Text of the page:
# Forward declaring in SFML C++ . How to know whether to #include in .h or .cpp?

Hello I am trying to teach myself about the how's and why's of OOP in C++. So I am trying to seperate most of my code into specific classes and methods that do specific things.

I've also been reading/watching lots about best practice for OOP, and I can see how it gives a great advantage for making changes to things later, or re-using classes/components in other projects or other game objects.

From what I understand it is NOT good practice to put #include's to all the needed header files , inside my header files. Rather I should 'forward-declare' them in .h and then fully define them in the .cpp files. This will avoid cycles of header pastes, which gives compiler errors.

However there are MANY threads on SFML help forums directly contradicting this advice. https://en.sfml-dev.org/forums/index.php?topic=21705.0 , https://en.sfml-dev.org/forums/index.php?topic=2043.0 (and more). Thing is, I ran into compiler errors doing it their way. And had to use #pragma once everywhere (even in very small project).

I found a way to properly forward declare (https://stackoverflow.com/questions/13848451/how-to-forward-declare-a-c-template-class/13848492), and it works in the most part. Here's where it gets wierd for me....

My Guy class, it works . I have successfull forward declared a RenderWindow, Texture, Sprite and Vector2 all in sf namespace:

Guy.h:

namespace sf
{
class RenderWindow;
class Texture;
class Sprite;
template <typename> class Vector2;
}

class Guy
{
public:
Guy();
void Start();
void Update();
void Draw(sf::RenderWindow& Window);
const sf::Vector2<float> GetPosition();
void SetPosition(float x, float y);

private:
sf::Texture Texture;
sf::Sprite Sprite;
};


Guy.cpp:

#include "SFML/Graphics.hpp"
#include "SFML/System.hpp"
#include "Guy.h"
#include "Constants.h"

Guy::Guy()
{
Sprite.setTexture(Texture, true);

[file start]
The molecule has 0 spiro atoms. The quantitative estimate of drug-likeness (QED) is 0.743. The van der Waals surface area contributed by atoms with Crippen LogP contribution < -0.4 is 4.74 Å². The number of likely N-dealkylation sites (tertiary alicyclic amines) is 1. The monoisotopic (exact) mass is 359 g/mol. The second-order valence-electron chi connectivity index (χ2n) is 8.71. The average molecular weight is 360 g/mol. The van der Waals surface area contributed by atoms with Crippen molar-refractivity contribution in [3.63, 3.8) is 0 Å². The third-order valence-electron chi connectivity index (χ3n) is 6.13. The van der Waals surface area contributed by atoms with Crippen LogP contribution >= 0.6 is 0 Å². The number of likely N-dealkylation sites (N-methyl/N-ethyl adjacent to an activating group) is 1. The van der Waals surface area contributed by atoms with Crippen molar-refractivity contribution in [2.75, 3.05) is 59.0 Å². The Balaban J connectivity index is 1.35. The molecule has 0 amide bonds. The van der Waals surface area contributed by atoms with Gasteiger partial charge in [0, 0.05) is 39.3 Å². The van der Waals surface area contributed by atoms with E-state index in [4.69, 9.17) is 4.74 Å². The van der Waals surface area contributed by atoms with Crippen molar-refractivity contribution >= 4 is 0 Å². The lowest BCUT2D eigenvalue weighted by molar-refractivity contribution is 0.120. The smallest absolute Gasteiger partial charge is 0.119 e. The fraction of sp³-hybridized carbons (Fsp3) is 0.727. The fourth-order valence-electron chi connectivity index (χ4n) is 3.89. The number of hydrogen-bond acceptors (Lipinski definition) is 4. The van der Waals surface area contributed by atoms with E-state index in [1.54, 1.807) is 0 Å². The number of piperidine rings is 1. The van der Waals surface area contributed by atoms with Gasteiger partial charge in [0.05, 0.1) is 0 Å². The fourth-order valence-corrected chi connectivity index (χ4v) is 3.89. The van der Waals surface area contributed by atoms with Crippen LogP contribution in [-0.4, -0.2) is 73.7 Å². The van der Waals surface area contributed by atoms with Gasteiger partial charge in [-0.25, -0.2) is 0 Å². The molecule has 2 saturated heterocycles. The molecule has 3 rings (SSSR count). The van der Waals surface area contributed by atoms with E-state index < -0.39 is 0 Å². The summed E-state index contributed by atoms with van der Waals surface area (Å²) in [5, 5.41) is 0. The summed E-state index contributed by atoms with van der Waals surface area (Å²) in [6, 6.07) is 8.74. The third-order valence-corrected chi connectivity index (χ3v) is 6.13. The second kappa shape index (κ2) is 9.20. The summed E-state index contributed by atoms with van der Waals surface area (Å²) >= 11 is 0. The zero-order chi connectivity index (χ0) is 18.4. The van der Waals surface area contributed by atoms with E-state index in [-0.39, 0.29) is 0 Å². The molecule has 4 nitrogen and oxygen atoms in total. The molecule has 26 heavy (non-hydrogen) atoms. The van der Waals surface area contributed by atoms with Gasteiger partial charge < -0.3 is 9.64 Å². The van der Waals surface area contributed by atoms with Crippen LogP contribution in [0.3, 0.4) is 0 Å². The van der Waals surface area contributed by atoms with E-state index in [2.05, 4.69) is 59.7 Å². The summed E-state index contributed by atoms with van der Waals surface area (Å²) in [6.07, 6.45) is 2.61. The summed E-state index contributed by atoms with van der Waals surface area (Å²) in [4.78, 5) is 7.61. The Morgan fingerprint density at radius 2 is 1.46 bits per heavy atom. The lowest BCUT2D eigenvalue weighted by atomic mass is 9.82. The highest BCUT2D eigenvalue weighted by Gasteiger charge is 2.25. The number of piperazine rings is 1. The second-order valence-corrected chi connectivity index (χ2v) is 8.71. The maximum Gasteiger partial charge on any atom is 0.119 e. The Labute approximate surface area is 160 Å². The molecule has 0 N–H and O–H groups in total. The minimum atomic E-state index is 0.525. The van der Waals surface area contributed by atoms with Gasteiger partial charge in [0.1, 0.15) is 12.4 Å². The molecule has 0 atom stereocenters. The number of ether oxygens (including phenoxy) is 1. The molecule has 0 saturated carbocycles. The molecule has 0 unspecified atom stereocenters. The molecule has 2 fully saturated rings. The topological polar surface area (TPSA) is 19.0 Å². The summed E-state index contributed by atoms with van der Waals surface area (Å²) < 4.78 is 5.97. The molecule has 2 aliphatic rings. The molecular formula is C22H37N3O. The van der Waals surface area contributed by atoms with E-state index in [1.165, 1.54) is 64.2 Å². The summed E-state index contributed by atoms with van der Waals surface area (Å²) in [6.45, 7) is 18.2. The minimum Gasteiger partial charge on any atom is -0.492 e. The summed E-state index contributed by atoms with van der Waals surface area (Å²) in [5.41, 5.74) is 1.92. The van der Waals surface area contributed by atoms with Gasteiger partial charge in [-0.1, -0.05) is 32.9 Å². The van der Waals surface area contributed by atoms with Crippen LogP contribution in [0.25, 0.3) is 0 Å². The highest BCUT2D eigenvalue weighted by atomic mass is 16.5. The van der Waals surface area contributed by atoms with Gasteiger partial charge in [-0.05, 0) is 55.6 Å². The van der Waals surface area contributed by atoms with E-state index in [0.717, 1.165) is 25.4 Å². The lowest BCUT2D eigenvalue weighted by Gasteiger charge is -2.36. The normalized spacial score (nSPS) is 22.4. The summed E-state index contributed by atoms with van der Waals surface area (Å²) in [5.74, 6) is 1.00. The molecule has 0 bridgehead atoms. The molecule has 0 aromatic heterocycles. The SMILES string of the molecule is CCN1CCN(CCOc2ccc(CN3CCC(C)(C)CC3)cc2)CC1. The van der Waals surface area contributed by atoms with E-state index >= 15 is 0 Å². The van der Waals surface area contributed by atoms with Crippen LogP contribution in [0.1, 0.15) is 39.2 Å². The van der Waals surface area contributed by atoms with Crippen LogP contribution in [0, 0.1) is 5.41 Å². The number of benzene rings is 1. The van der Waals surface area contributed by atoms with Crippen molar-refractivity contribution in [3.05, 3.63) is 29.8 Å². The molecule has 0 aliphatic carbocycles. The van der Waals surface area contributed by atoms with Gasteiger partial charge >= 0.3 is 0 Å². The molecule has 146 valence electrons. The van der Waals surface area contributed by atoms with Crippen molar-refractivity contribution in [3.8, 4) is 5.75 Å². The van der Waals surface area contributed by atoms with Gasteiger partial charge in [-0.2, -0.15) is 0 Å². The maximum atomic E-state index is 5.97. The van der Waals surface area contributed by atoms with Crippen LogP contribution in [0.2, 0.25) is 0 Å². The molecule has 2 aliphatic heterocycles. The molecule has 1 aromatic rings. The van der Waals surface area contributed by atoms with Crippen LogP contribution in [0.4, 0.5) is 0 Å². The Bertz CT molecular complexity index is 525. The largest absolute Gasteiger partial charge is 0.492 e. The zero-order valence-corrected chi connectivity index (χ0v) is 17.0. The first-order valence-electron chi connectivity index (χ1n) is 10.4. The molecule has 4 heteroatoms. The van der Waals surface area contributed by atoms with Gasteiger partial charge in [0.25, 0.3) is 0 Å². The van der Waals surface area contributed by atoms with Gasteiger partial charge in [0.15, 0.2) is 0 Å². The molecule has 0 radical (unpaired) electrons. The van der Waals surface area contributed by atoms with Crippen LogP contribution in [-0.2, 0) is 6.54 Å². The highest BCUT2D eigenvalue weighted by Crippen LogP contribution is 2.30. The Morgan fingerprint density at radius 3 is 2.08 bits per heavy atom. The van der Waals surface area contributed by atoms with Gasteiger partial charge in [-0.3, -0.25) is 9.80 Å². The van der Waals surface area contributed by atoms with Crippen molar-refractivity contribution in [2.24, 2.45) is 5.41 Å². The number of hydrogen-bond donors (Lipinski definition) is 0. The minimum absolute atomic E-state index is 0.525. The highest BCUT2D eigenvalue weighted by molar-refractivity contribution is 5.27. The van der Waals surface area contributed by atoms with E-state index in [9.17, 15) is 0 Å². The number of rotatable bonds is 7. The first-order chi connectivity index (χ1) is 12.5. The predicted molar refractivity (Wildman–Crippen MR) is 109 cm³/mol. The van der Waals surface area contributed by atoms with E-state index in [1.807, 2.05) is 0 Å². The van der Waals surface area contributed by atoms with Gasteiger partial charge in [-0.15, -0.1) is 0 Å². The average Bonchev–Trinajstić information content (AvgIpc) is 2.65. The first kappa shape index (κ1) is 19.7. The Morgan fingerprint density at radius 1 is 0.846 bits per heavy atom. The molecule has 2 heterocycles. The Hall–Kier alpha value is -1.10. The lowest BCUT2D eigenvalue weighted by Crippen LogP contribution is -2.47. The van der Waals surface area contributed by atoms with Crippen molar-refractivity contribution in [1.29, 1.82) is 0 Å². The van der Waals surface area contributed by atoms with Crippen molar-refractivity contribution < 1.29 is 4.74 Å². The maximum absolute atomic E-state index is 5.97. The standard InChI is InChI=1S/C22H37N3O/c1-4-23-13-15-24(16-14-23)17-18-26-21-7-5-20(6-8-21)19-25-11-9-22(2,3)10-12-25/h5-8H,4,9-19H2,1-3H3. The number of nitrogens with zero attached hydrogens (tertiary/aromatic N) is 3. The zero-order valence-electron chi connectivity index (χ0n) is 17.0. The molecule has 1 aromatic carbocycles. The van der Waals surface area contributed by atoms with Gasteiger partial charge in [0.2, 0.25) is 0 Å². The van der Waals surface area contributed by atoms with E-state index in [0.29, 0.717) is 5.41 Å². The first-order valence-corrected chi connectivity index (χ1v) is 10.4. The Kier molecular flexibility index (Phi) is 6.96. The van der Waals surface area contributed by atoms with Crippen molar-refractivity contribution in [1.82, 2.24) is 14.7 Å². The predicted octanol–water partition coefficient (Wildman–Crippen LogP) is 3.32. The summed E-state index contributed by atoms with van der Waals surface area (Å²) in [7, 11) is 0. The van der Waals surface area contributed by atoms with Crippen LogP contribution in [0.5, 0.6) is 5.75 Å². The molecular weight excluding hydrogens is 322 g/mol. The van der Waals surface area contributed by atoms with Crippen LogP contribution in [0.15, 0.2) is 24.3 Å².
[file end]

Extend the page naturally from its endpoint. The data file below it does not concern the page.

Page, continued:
Sprite.setOrigin(Sprite.getTextureRect().width * 0.5f, Sprite.getTextureRect().height * 0.5f);
SetPosition(15 * Constants::PPU, 18 * Constants::PPU);
}

void Guy::Start()
{
}

void Guy::Update()
{
}

void Guy::Draw(sf::RenderWindow& Window)
{
Window.draw(Sprite);
}

const sf::Vector2<float> Guy::GetPosition()
{
return Sprite.getPosition();

}

void Guy::SetPosition(float x, float y)
{
Sprite.setPosition(x, y);
}


That all worked for me, but then I tried to move the #includes on my 'LevelManager' class (this time I had to forward declare stuff from sf and std namespace, maybe this is why?)...

LevelManager.h:

namespace sf
{
class RenderWindow;
class View;
class Texture;
}

namespace std
{
class string;
template <typename, typename> class vector;
}

class Guy;
class Tile;

class LevelManager
{
public:
void Start();
void Update();
void Draw(sf::RenderWindow& Window);
sf::View& GetGameView();

private:
sf::View GameView;
Guy Guy;

std::string Level1;
sf::Texture TileTexture_Sky;
sf::Texture TileTexture_Ground;
std::vector<Tile> LevelTiles;
};


LevelManager.cpp:

#include <string>
#include "SFML/Graphics.hpp"
#include "Guy.h"
#include "Tile.h"
#include "Constants.h"
#include <iostream>
#include "ViewTools.h"
#include "LevelManager.h"

void LevelManager::Start()
{
Level1 = "";
GameView.setSize(Constants::VIEW_WIDTH, Constants::VIEW_HEIGHT);
GameView.setCenter(GameView.getSize().x / 2, GameView.getSize().y / 2);